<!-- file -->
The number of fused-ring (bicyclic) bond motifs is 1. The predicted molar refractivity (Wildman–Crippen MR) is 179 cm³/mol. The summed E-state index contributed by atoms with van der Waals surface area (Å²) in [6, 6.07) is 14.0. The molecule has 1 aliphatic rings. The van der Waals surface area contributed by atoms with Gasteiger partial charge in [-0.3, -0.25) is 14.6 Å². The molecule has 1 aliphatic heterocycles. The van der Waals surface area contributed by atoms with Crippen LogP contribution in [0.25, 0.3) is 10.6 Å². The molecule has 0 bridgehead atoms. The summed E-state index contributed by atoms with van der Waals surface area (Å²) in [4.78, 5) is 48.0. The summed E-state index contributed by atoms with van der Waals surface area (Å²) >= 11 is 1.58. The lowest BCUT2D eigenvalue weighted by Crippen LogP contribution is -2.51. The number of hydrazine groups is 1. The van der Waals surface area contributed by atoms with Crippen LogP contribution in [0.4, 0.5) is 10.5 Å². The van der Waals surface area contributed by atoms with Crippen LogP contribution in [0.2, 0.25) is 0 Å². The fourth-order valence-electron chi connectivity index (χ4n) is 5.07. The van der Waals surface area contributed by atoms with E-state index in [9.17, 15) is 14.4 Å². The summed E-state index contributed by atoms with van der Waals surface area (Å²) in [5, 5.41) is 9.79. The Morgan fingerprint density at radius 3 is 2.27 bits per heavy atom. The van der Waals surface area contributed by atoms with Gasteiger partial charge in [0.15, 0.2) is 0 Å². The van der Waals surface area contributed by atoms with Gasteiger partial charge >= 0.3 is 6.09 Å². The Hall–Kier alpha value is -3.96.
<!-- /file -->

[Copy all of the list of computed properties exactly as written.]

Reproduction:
The number of fused-ring (bicyclic) bond motifs is 1. The predicted molar refractivity (Wildman–Crippen MR) is 179 cm³/mol. The summed E-state index contributed by atoms with van der Waals surface area (Å²) in [6, 6.07) is 14.0. The molecule has 1 aliphatic rings. The van der Waals surface area contributed by atoms with Gasteiger partial charge in [-0.3, -0.25) is 14.6 Å². The molecule has 1 aliphatic heterocycles. The van der Waals surface area contributed by atoms with Crippen LogP contribution in [0.25, 0.3) is 10.6 Å². The molecule has 0 bridgehead atoms. The summed E-state index contributed by atoms with van der Waals surface area (Å²) in [4.78, 5) is 48.0. The summed E-state index contributed by atoms with van der Waals surface area (Å²) >= 11 is 1.58. The lowest BCUT2D eigenvalue weighted by Crippen LogP contribution is -2.51. The number of hydrazine groups is 1. The van der Waals surface area contributed by atoms with Crippen LogP contribution in [0.4, 0.5) is 10.5 Å². The van der Waals surface area contributed by atoms with Crippen LogP contribution in [0.2, 0.25) is 0 Å². The fourth-order valence-electron chi connectivity index (χ4n) is 5.07. The van der Waals surface area contributed by atoms with E-state index in [9.17, 15) is 14.4 Å². The summed E-state index contributed by atoms with van der Waals surface area (Å²) in [5, 5.41) is 9.79. The Morgan fingerprint density at radius 3 is 2.27 bits per heavy atom. The van der Waals surface area contributed by atoms with Gasteiger partial charge in [0.15, 0.2) is 0 Å². The van der Waals surface area contributed by atoms with Gasteiger partial charge >= 0.3 is 6.09 Å². The Hall–Kier alpha value is -3.96.